Re: using WWW to follow gopher links

Tim Berners-Lee (timbl)
Tue, 4 Feb 92 08:44:25 GMT+0100

Date: Tue, 4 Feb 92 08:44:25 GMT+0100
From: timbl (Tim Berners-Lee)
Message-Id: <9202040744.AA24645@ >
Subject: Re: using WWW to follow gopher links 


All good stuff -- the world is coming together.

What do you think is the most useful www option for tracing what's out there?
I have two suggestions - one is a -list option (or something) which makes
www return only list of related documents, one on each line.
Another is one which will recursively run down a tree. The
trouble with the latter is telling it where to stop. Depth isn't really good enough
as probably you also want to constrain it to only gopher files, for example.
Perhaps the most flexible would be just the first option, with a perl etc script  
around ir to be flexible. I'd link to see for example lists of all telnet sites
references by gopher or www links, a wais server for www documents and gopher  
nodes.  My guess is that one index could handle the lot so long as one trimmed
off the few places where people have gatewayed in the entire ftp world, etc.
Then I'd like to see a www server for that index so that one could jump straight to  
the docoument wherever it came from.... I have to write an articel today, maybe
tomorrow I'll put in www -list.


[PS: I assume you meant -p rather than -np in the www command. Perhaps we
should put in -np if it is more intuitive than -p for no paging.
I'll look at the CR problem.]

__________________original message follows

Some more results of wais/www/gopher collaboration.

I have a new WAIS server running at, called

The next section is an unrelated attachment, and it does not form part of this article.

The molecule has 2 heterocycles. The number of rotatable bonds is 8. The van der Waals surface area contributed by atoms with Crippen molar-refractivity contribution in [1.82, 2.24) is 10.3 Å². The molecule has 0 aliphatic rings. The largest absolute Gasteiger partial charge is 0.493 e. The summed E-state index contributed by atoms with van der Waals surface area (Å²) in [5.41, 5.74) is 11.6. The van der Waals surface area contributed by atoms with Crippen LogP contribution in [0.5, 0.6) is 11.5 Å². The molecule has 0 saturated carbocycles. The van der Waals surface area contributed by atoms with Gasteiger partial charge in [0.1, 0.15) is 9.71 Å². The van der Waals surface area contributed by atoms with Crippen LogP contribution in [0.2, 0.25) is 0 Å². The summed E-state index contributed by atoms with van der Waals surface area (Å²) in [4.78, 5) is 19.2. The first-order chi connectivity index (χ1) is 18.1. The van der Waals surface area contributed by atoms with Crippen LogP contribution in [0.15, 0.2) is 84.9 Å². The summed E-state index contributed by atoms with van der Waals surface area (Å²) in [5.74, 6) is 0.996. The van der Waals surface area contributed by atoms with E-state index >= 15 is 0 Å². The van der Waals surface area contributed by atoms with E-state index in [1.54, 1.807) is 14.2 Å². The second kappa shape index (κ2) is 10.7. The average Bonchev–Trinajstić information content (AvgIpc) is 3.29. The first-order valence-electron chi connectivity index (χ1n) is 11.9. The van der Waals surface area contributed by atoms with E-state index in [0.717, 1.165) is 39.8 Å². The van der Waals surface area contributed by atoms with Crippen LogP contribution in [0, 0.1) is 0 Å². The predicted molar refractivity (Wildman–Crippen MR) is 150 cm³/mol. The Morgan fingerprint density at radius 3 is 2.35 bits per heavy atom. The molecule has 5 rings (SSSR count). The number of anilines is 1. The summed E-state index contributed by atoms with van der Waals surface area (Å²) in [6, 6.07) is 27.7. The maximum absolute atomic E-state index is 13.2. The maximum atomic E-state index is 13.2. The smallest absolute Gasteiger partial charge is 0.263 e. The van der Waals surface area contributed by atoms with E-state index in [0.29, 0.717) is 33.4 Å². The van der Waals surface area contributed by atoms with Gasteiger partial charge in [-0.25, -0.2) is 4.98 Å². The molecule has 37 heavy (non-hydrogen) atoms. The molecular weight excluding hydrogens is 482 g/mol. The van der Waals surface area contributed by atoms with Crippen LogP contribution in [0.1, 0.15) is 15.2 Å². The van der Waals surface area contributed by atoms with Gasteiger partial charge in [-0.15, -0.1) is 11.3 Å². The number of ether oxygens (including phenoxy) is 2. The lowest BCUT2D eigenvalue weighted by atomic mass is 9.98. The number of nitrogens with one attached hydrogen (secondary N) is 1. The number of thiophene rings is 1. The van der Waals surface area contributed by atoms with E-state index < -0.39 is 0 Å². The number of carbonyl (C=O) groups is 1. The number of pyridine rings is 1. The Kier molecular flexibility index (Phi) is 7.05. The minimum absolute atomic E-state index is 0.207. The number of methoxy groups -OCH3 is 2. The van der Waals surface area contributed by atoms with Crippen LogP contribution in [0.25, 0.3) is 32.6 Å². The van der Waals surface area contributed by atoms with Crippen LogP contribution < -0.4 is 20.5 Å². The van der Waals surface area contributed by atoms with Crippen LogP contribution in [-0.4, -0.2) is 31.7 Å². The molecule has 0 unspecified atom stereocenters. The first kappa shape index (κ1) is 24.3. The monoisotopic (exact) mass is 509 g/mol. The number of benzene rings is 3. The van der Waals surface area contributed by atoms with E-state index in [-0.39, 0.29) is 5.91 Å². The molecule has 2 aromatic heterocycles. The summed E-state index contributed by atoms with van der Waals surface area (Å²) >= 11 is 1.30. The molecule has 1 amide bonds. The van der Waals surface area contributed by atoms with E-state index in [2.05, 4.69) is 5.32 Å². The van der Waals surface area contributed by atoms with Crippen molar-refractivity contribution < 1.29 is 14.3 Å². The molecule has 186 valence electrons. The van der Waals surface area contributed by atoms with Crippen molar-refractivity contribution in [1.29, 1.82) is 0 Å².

"midwest-weather".  It's fed by loading in a bunch of weather reports
from a gopher at Minnesota every hour.  That system gets them from the
"weather underground" at Michigan using some hairy expect scripts, I
figured it'd be easier to get things out of gopher instead.

The script looks like:

www -n -np ${WEATHER}/Indiana/Fort%20Wayne | sed -e 's/.$//' >
www -n -np ${WEATHER}/Indiana/Indianapolis | sed -e 's/.$//' >
www -n -np ${WEATHER}/Indiana/South%20Bend | sed -e 's/.$//' >

For some reason the gopher files are coming out of www with extra ^M's
on the end, as if they were DOS files; so the sed thing gets rid of them.

I don't see a way to do this with just one invocation of www, so
instead it runs once for each file.

Neither gopher nor WWW have the notion of a "recursive directory
listing", either some complete overview of the structure of the system
or some skeleton outline.  (I realize it's arbitrarily hard to do so
since any link could point off anywhere else.)  That makes it tougher
to do an archie-style catalog.  I think it wouldn't be that hard to
build a tree-walker for gopher that prints out a list of the
directories on every system that it can find and also the text of all
of the stuff that's in the ".about" directories.  At the very least
I'm doing some of that by hand now (just a script like the one above)
& waising it so I have some clue what all is out there.  *not* a 

replacement for the per-site indexes, but a cross-section.